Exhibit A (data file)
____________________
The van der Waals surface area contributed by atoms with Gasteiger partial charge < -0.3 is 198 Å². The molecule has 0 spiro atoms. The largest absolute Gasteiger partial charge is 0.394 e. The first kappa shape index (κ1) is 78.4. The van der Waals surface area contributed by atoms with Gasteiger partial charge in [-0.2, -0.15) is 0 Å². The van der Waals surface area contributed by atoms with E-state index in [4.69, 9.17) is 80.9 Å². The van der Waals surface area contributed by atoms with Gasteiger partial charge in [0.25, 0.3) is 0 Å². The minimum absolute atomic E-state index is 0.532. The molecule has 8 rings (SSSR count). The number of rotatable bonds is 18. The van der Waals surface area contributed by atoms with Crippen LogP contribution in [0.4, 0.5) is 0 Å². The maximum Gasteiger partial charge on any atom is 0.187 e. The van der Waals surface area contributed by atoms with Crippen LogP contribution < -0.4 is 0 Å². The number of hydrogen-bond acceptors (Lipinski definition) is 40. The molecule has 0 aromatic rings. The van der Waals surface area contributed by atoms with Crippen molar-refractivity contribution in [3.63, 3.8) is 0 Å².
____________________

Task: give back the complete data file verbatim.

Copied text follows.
The van der Waals surface area contributed by atoms with Gasteiger partial charge < -0.3 is 198 Å². The molecule has 0 spiro atoms. The largest absolute Gasteiger partial charge is 0.394 e. The first kappa shape index (κ1) is 78.4. The van der Waals surface area contributed by atoms with Gasteiger partial charge in [-0.2, -0.15) is 0 Å². The van der Waals surface area contributed by atoms with E-state index in [4.69, 9.17) is 80.9 Å². The van der Waals surface area contributed by atoms with Gasteiger partial charge in [0.25, 0.3) is 0 Å². The minimum absolute atomic E-state index is 0.532. The molecule has 8 rings (SSSR count). The number of rotatable bonds is 18. The van der Waals surface area contributed by atoms with Crippen LogP contribution in [0.4, 0.5) is 0 Å². The maximum Gasteiger partial charge on any atom is 0.187 e. The van der Waals surface area contributed by atoms with Crippen LogP contribution < -0.4 is 0 Å². The number of hydrogen-bond acceptors (Lipinski definition) is 40. The molecule has 0 aromatic rings. The van der Waals surface area contributed by atoms with Crippen molar-refractivity contribution in [3.63, 3.8) is 0 Å².